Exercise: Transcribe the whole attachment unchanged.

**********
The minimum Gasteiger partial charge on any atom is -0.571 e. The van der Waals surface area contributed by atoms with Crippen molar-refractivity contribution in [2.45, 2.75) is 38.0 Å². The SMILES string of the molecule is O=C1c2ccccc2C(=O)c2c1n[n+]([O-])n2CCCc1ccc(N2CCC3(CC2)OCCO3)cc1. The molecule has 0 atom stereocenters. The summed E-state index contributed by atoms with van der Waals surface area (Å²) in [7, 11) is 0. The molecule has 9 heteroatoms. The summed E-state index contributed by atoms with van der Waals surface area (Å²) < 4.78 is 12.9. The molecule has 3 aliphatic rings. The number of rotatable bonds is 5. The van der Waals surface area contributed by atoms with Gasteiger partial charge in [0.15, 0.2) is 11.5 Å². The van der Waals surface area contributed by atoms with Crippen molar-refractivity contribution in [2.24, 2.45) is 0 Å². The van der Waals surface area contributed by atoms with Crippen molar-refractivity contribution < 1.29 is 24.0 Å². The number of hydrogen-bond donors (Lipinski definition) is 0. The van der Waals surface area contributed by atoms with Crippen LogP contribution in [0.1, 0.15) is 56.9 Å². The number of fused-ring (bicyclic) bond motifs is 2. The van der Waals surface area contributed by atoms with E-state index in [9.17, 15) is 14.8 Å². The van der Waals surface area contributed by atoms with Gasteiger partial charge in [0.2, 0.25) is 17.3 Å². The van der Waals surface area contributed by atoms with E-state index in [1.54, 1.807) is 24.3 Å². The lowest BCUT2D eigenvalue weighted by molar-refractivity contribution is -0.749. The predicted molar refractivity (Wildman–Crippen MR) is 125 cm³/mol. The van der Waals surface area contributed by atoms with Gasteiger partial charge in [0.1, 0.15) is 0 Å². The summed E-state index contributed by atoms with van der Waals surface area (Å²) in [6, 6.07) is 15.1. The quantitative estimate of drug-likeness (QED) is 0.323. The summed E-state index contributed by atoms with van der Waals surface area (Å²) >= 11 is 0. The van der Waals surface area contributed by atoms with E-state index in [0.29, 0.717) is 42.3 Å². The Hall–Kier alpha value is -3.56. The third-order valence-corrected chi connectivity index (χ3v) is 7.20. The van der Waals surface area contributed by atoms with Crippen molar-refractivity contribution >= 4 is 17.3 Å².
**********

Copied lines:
The minimum Gasteiger partial charge on any atom is -0.571 e. The van der Waals surface area contributed by atoms with Crippen molar-refractivity contribution in [2.45, 2.75) is 38.0 Å². The SMILES string of the molecule is O=C1c2ccccc2C(=O)c2c1n[n+]([O-])n2CCCc1ccc(N2CCC3(CC2)OCCO3)cc1. The molecule has 0 atom stereocenters. The summed E-state index contributed by atoms with van der Waals surface area (Å²) in [7, 11) is 0. The molecule has 9 heteroatoms. The summed E-state index contributed by atoms with van der Waals surface area (Å²) < 4.78 is 12.9. The molecule has 3 aliphatic rings. The number of rotatable bonds is 5. The van der Waals surface area contributed by atoms with Gasteiger partial charge in [0.15, 0.2) is 11.5 Å². The van der Waals surface area contributed by atoms with Crippen molar-refractivity contribution in [2.24, 2.45) is 0 Å². The van der Waals surface area contributed by atoms with Crippen molar-refractivity contribution < 1.29 is 24.0 Å². The number of hydrogen-bond donors (Lipinski definition) is 0. The van der Waals surface area contributed by atoms with Crippen LogP contribution in [0.1, 0.15) is 56.9 Å². The number of fused-ring (bicyclic) bond motifs is 2. The van der Waals surface area contributed by atoms with E-state index in [9.17, 15) is 14.8 Å². The van der Waals surface area contributed by atoms with Gasteiger partial charge in [0.2, 0.25) is 17.3 Å². The van der Waals surface area contributed by atoms with E-state index in [1.54, 1.807) is 24.3 Å². The lowest BCUT2D eigenvalue weighted by molar-refractivity contribution is -0.749. The predicted molar refractivity (Wildman–Crippen MR) is 125 cm³/mol. The van der Waals surface area contributed by atoms with Gasteiger partial charge in [0.1, 0.15) is 0 Å². The summed E-state index contributed by atoms with van der Waals surface area (Å²) in [6, 6.07) is 15.1. The quantitative estimate of drug-likeness (QED) is 0.323. The summed E-state index contributed by atoms with van der Waals surface area (Å²) >= 11 is 0. The van der Waals surface area contributed by atoms with E-state index in [0.29, 0.717) is 42.3 Å². The Hall–Kier alpha value is -3.56. The third-order valence-corrected chi connectivity index (χ3v) is 7.20. The van der Waals surface area contributed by atoms with Crippen molar-refractivity contribution >= 4 is 17.3 Å².